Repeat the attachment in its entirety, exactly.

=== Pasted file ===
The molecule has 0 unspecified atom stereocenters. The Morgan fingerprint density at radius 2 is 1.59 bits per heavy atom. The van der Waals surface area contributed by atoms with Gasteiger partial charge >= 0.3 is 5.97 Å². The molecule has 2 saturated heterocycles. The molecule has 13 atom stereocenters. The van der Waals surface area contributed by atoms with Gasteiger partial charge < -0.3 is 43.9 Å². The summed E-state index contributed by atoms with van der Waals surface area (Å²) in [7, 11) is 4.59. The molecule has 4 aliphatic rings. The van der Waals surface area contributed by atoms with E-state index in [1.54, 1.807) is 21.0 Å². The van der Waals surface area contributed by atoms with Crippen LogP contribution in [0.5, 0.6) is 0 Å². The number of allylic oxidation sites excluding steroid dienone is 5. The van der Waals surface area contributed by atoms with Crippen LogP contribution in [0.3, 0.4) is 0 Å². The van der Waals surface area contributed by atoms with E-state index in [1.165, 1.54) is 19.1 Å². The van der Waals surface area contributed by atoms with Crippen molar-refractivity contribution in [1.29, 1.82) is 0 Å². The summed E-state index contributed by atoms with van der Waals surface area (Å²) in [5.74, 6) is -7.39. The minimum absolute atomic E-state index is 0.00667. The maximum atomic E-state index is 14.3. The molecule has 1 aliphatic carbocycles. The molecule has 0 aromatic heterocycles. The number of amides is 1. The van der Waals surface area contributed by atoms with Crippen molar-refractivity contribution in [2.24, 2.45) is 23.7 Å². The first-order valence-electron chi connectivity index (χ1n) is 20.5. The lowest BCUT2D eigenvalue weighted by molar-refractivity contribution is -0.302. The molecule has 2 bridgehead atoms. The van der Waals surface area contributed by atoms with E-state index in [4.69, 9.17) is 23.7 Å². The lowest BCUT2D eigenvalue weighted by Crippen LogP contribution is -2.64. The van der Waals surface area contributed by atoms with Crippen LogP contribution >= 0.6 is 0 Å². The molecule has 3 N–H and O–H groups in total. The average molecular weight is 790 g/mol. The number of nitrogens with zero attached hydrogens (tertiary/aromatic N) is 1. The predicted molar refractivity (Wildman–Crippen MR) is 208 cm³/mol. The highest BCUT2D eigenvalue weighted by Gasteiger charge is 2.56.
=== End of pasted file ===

The molecule has 0 unspecified atom stereocenters. The Morgan fingerprint density at radius 2 is 1.59 bits per heavy atom. The van der Waals surface area contributed by atoms with Gasteiger partial charge >= 0.3 is 5.97 Å². The molecule has 2 saturated heterocycles. The molecule has 13 atom stereocenters. The van der Waals surface area contributed by atoms with Gasteiger partial charge < -0.3 is 43.9 Å². The summed E-state index contributed by atoms with van der Waals surface area (Å²) in [7, 11) is 4.59. The molecule has 4 aliphatic rings. The van der Waals surface area contributed by atoms with E-state index in [1.54, 1.807) is 21.0 Å². The van der Waals surface area contributed by atoms with Crippen LogP contribution in [0.5, 0.6) is 0 Å². The number of allylic oxidation sites excluding steroid dienone is 5. The van der Waals surface area contributed by atoms with Crippen LogP contribution in [0.3, 0.4) is 0 Å². The van der Waals surface area contributed by atoms with E-state index in [1.165, 1.54) is 19.1 Å². The van der Waals surface area contributed by atoms with Crippen molar-refractivity contribution in [1.29, 1.82) is 0 Å². The summed E-state index contributed by atoms with van der Waals surface area (Å²) in [5.74, 6) is -7.39. The minimum absolute atomic E-state index is 0.00667. The maximum atomic E-state index is 14.3. The molecule has 1 aliphatic carbocycles. The molecule has 0 aromatic heterocycles. The number of amides is 1. The van der Waals surface area contributed by atoms with Crippen molar-refractivity contribution in [2.24, 2.45) is 23.7 Å². The first-order valence-electron chi connectivity index (χ1n) is 20.5. The lowest BCUT2D eigenvalue weighted by molar-refractivity contribution is -0.302. The molecule has 2 bridgehead atoms. The van der Waals surface area contributed by atoms with E-state index in [4.69, 9.17) is 23.7 Å². The lowest BCUT2D eigenvalue weighted by Crippen LogP contribution is -2.64. The van der Waals surface area contributed by atoms with Crippen LogP contribution >= 0.6 is 0 Å². The molecule has 3 N–H and O–H groups in total. The average molecular weight is 790 g/mol. The number of nitrogens with zero attached hydrogens (tertiary/aromatic N) is 1. The predicted molar refractivity (Wildman–Crippen MR) is 208 cm³/mol. The highest BCUT2D eigenvalue weighted by Gasteiger charge is 2.56.